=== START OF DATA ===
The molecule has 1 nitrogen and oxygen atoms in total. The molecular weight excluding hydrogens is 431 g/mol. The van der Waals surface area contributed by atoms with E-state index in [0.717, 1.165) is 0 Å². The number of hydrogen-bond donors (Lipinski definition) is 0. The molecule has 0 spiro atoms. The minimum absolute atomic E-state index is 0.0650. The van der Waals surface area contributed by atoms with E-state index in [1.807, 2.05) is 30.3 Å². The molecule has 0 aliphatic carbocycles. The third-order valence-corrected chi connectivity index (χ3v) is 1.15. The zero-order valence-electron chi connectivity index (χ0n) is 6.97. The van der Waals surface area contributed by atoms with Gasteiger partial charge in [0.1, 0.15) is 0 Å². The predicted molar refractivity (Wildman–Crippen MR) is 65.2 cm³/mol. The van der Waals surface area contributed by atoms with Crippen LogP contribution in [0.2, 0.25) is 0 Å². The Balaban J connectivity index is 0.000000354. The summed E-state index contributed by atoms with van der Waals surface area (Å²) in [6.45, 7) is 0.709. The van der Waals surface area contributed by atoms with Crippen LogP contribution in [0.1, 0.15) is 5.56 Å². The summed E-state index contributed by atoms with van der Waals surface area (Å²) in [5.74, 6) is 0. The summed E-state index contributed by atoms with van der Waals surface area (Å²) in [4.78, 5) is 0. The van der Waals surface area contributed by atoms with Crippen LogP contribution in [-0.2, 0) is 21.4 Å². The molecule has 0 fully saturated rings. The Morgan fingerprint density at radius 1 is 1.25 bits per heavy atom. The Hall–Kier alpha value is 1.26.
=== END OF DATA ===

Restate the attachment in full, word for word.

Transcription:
The molecule has 1 nitrogen and oxygen atoms in total. The molecular weight excluding hydrogens is 431 g/mol. The van der Waals surface area contributed by atoms with E-state index in [0.717, 1.165) is 0 Å². The number of hydrogen-bond donors (Lipinski definition) is 0. The molecule has 0 spiro atoms. The minimum absolute atomic E-state index is 0.0650. The van der Waals surface area contributed by atoms with E-state index in [1.807, 2.05) is 30.3 Å². The molecule has 0 aliphatic carbocycles. The third-order valence-corrected chi connectivity index (χ3v) is 1.15. The zero-order valence-electron chi connectivity index (χ0n) is 6.97. The van der Waals surface area contributed by atoms with Gasteiger partial charge in [0.1, 0.15) is 0 Å². The predicted molar refractivity (Wildman–Crippen MR) is 65.2 cm³/mol. The van der Waals surface area contributed by atoms with Crippen LogP contribution in [0.2, 0.25) is 0 Å². The Balaban J connectivity index is 0.000000354. The summed E-state index contributed by atoms with van der Waals surface area (Å²) in [6.45, 7) is 0.709. The van der Waals surface area contributed by atoms with Crippen LogP contribution in [0.1, 0.15) is 5.56 Å². The summed E-state index contributed by atoms with van der Waals surface area (Å²) in [5.74, 6) is 0. The summed E-state index contributed by atoms with van der Waals surface area (Å²) in [4.78, 5) is 0. The van der Waals surface area contributed by atoms with Crippen LogP contribution in [-0.2, 0) is 21.4 Å². The molecule has 0 fully saturated rings. The Morgan fingerprint density at radius 1 is 1.25 bits per heavy atom. The Hall–Kier alpha value is 1.26.